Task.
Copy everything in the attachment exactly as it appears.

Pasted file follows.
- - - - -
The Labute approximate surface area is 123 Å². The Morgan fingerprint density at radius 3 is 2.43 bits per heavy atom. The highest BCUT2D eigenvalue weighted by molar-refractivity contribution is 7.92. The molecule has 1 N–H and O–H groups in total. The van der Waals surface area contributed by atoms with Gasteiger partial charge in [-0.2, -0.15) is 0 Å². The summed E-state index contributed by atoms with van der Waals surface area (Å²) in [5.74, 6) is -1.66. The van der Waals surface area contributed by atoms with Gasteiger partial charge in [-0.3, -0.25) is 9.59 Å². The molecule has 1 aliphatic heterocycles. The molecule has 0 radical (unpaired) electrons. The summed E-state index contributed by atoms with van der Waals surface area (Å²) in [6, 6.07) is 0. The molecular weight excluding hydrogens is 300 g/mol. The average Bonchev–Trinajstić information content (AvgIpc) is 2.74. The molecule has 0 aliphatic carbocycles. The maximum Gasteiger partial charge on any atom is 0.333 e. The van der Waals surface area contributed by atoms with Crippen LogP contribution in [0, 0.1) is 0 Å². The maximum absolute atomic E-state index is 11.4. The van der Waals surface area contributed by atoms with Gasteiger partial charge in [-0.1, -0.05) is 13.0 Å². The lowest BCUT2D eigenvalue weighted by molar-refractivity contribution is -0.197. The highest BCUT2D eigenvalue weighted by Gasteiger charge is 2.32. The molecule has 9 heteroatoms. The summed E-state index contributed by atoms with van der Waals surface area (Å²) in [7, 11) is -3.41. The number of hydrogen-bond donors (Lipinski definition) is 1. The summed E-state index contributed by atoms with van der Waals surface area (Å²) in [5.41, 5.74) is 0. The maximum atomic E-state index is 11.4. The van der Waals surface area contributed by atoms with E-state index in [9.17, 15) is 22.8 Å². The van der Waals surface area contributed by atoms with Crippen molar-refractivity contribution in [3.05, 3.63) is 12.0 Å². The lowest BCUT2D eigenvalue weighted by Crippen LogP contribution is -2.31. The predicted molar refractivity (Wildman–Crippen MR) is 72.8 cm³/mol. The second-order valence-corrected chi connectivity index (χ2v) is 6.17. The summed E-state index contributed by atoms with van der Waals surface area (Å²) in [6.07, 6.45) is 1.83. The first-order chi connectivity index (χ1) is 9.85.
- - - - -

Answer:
The Labute approximate surface area is 123 Å². The Morgan fingerprint density at radius 3 is 2.43 bits per heavy atom. The highest BCUT2D eigenvalue weighted by molar-refractivity contribution is 7.92. The molecule has 1 N–H and O–H groups in total. The van der Waals surface area contributed by atoms with Gasteiger partial charge in [-0.2, -0.15) is 0 Å². The summed E-state index contributed by atoms with van der Waals surface area (Å²) in [5.74, 6) is -1.66. The van der Waals surface area contributed by atoms with Gasteiger partial charge in [-0.3, -0.25) is 9.59 Å². The molecule has 1 aliphatic heterocycles. The molecule has 0 radical (unpaired) electrons. The summed E-state index contributed by atoms with van der Waals surface area (Å²) in [6, 6.07) is 0. The molecular weight excluding hydrogens is 300 g/mol. The average Bonchev–Trinajstić information content (AvgIpc) is 2.74. The molecule has 0 aliphatic carbocycles. The maximum Gasteiger partial charge on any atom is 0.333 e. The van der Waals surface area contributed by atoms with Crippen LogP contribution in [0, 0.1) is 0 Å². The maximum absolute atomic E-state index is 11.4. The van der Waals surface area contributed by atoms with Gasteiger partial charge in [-0.1, -0.05) is 13.0 Å². The lowest BCUT2D eigenvalue weighted by molar-refractivity contribution is -0.197. The highest BCUT2D eigenvalue weighted by Gasteiger charge is 2.32. The molecule has 9 heteroatoms. The summed E-state index contributed by atoms with van der Waals surface area (Å²) in [7, 11) is -3.41. The number of hydrogen-bond donors (Lipinski definition) is 1. The summed E-state index contributed by atoms with van der Waals surface area (Å²) in [5.41, 5.74) is 0. The maximum atomic E-state index is 11.4. The van der Waals surface area contributed by atoms with E-state index in [9.17, 15) is 22.8 Å². The van der Waals surface area contributed by atoms with Crippen molar-refractivity contribution in [3.05, 3.63) is 12.0 Å². The lowest BCUT2D eigenvalue weighted by Crippen LogP contribution is -2.31. The predicted molar refractivity (Wildman–Crippen MR) is 72.8 cm³/mol. The second-order valence-corrected chi connectivity index (χ2v) is 6.17. The summed E-state index contributed by atoms with van der Waals surface area (Å²) in [6.07, 6.45) is 1.83. The first-order chi connectivity index (χ1) is 9.85.